I have owned plenty of types of putting mats over the years. Usually they are small, cheap, and allow you to hit 6 footers mostly flat on the ground until a ramp of foam at the end allows the ball to drop into a circle of emptiness that can be considered a hole. The biggest problem with those putting mats is that it never feels like you’re hitting an actual putt on a real live green.
When I first was finally able to check out David Roesch’s indoor learning center for this winter, besides the three net set-up with a couple simulators, by far the most impressive thing I saw there was this large putting mat frame that allows you to adjust the amount of break. So my brother-in-law and I decided to make a version of that ourselves.
Because of the fakeness of most mats, we want a mat that has the feel of an actual putting green and allows us to hit different types of putts in a basement or garage. With our finished product, we can hit full putts over 10 feet (and of course shorter as well). We have aluminum holes that make the sound you expect when making a putt on a course. We have enough width where we can hit from various places and it doesn’t feel like the same fake putt over and over. We also have fake turf that’s by far the best I’ve ever used.
There are more than a few of these types of these large adjustable mats out there that you can buy around or over the $10k price point. The one we built ended up costing $1,152.63. It isn’t cheap cheap, but as you’ll see in the list of costs at the bottom, a large chunk of that is from reusable tools. Our next version of this will cost much less.
The goal with this post is to tell people what we did, what we learned, what we’ll do differently in our next version, and convince others to build their own.
The first step is to figure out the dimensions of the mat. This mostly depends on size of the empty floor you have available. For us, we were able to clean a 14×6 foot rectangle of space in the basement.
Thoughts on sizing: 6 feet wide is pretty comfortable. We’re able to stand on either side of the hole and hit a putt without being uncomfortably close to the hole or the edge of the mat. This is great because I’m standing about the same place as I would be if we were on a practice green hitting between holes. Going down to 5 feet wide – or maybe even 4 feet wide – is a possibility.
That said, bigger is better. For our dimensions, we ended up stretching as far as we could within the space. I think our initial guess was 12×5, but after moving around some things Mike had in the basement, we were able stretch the dimensions. Remember, this mat isn’t going to be moving. It’s heavy, we’re not looking to bring it with us when we travel, and there’s really no downside to making it as big as possible.
Finally, we decided to have only two holes on the mat in a symmetrical way. Each is in the center of the 6′ width where the back of the hole is 20″ from the end. We decided on 20″ just because, so don’t feel like it needs to be closer or further away. We thought of adding a couple more holes to add more options, like on the low side of the mat, but the 6 foot width is enough to let us hit varying shorter putts so the single hole on each side is more than good enough.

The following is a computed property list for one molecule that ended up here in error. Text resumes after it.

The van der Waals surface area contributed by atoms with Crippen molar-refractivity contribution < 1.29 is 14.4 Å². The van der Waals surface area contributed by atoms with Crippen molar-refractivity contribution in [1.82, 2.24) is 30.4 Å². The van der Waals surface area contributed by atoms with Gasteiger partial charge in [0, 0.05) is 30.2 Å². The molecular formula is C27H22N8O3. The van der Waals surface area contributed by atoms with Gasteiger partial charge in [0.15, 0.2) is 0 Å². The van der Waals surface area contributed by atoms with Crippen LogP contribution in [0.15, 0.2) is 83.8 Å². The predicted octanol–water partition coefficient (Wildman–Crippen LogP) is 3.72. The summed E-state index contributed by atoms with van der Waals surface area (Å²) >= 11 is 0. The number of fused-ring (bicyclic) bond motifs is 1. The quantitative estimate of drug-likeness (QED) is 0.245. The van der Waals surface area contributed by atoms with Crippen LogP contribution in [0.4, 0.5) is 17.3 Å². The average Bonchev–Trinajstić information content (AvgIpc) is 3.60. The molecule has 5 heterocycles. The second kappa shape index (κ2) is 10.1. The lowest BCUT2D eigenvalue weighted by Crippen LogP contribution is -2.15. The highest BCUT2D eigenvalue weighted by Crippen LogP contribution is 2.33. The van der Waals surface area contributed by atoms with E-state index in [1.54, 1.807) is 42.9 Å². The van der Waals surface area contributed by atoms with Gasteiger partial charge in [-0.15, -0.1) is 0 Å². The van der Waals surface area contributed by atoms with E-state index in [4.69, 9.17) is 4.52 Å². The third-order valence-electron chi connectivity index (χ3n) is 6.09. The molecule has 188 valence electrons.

With the dimensions figured out, the next step is to build the frame. This was the biggest part of the build and the one that caused a couple unforeseen issues down the line. Next time, we’ll know how to get it right the first time, and likewise for people reading, don’t feel bad if you make mistakes too.
I mentioned above that we’re not looking to move the putting mat, but at some point, we might want to. Therefore, we decided to make the frame in two identical pieces, each 6’x7′, and connect them in the middle using bolts.
Here’s a final picture of the first half of the frame. Hopefully this picture is big enough so that you can get a sense of how we constructed it. Three of the outer edges have two long 2x4s screwed together, and the edge closest to us in the picture has a single 2×4 because this is where the two halves of the frame will be connected to each other.
To build this first half, we did the math to determine the number and the lengths of the 2x4s that build the of the frame, making sure to keep in mind that 2x4s are 1.5 inches thick which clearly will affect the lengths. This step will depend on the exact dimensions of your frame. If you look at the corners, there’s a bit of a zipper connection between the edges. Cool, but not important enough to make a difference in the overall structure.
Here’s a picture of Mike staring into the distance with the cross boards all fitted. If you look at the corners, you’ll see the metal braces we used. Those are to make sure we don’t have the corners wobbling, and also to try to get the frame as close to a true rectangle as possible.
To test if the frame is rectangular enough, we measured diagonally from corner to opposite corner, like measuring the hypotenuse of a right triangle. If the two lengths are dead even, then it’s a perfect rectangle. For us, ours were an inch and a half different which was definitely good enough.
Each of the parallel cross braces are about 14 inches apart – we eyeballed it using pencil marks and were a little bit off. This will be addressed int he plywood section below, because we learned later that their spacing is actually quite important.
The final step of making the frame is the mini cross braces between parallel braces. As a result of cutting down our long 2x4s, we were left over with a bunch of scraps that we cut again to fit as the cross braces. Again, these lengths don’t have to be exact. A little long or a little short is good enough as long as you and screw them in. Here’s a picture of me screwing them in with the Bucks playing in the background.
After making a mirror copy of the half, we bolted the two halves together using 6 5/16″ diameter, 6″ long bolts. We drilled holes for the bolt, slid it through, used washer on the far side and a washer and a nut near the head of the bolt and tightened it as much as possible. Again, the size and the number of bolts you use isn’t overly important, so if you want to use ones with bigger diameter, go for it.